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“In the current pandemic, for safety reasons, these masks are mandatory for healthcare workers exposed to aerosol generating procedures (AGPs) involving COVID-19. Wearing these masks requires a person to be clean-shaven to allow for a robust face-mask seal. There is no evidence to suggest why, instead of shaving, the facial hair factor cannot be overcome with an under-mask beard cover,” he mentioned.

“The concerns for safety, as highlighted by Kamala Harris in 2005, for bearded men to fit a gas-mask for industrial reasons, as well as in 2020 for COVID-19 healthcare reasons now seem to be addressed timely by the ‘Singh Thattha’ technique,” he added.

According to the University of Bedfordshire, an preliminary trial meant that there appeared to be a selection — that shaving is probably not important to don a respirator masks. The partnership between Prof. Randhawa and Dr Singh led to an in-depth examine of the promising and modern different. The duo additionally teamed up with a gaggle of co-authors for the examine — Dr Sukhpal Singh Gill of the Sikh Doctors and Dentists Association (SDDA), Dr Sukhdev Singh of the Sikh Doctors Association, Dr B.S. Ubhi, Dr Gaggandeep Singh Alg, Dr H.S. Safri and Dr Gurpreet Singh.

Over the previous few months, the team have collaborated to consider the efficacy of the ‘Singh Thattha’ approach and the examine findings, revealed within the December subject of ‘Journal of Health Infection’, confirmed that 25 out of 27 bearded Sikh dentists had been in a position to move the qualitative ‘Fit Test’ utilizing the under-mask beard cowl.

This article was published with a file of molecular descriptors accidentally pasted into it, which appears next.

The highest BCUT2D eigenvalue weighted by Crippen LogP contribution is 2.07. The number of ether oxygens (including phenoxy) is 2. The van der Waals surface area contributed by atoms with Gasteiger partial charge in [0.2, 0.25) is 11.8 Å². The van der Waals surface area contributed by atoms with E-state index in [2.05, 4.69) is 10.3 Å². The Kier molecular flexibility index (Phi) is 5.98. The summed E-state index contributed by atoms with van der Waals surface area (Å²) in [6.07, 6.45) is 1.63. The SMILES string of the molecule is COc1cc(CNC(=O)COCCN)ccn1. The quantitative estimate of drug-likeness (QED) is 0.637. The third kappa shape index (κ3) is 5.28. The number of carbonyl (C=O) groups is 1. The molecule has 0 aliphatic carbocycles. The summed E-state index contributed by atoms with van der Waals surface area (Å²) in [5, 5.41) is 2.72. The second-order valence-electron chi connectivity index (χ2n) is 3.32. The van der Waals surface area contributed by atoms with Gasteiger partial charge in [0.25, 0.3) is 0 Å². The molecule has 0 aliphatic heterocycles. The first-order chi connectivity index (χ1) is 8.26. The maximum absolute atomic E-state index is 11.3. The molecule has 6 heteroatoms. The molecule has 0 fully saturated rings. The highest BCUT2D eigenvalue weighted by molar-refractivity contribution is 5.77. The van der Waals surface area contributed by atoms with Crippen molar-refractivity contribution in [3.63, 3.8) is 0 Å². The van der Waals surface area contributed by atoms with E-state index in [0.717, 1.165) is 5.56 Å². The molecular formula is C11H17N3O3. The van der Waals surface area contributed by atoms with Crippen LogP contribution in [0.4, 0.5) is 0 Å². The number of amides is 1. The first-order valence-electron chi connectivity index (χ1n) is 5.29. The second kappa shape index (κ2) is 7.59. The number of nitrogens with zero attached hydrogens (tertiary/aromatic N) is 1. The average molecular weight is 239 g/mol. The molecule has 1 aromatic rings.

“Facial hair, albeit an accepted risk factor for face-mask leakage, can be overcome by using an under-mask beard cover,” the examine concludes.

The SDDA additionally funded a strong quantitative pilot examine in Shrewsbury, the place 5 out of 5 bearded Sikhs handed the Quantitative Fit check.

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“The concept of making the mask fit the face, rather than making the face fit the mask should be reasonably taken forth in this regard. We look forward to building on these study findings and informing future policy and practice,” mentioned Dr Gill.

Dr Safri, a dentist based mostly in Hampshire, mentioned the approach additionally helps overcome essential value and provide points related to high-level PPE.

“The alternative facemasks recommended for those unable to shave for religious or other reasons, such as PAPR (Powered Air Purifying Respirators) are expensive, limited in supply and are cumbersome to use. Also, dentists are unable to perform all the procedures in their repertoire,” he mentioned.

British Sikhs have been campaigning to elevate consciousness across the subject of security gear for bearded professionals since earlier within the yr. The Sikh Doctors Association had studies of a few of its members being moved out of their standard shift rota at NHS hospitals for refusing to shave their beards and failing a so-called ‘fit test’ of crucial facial protecting gear, leading to a drive to discover alternate options.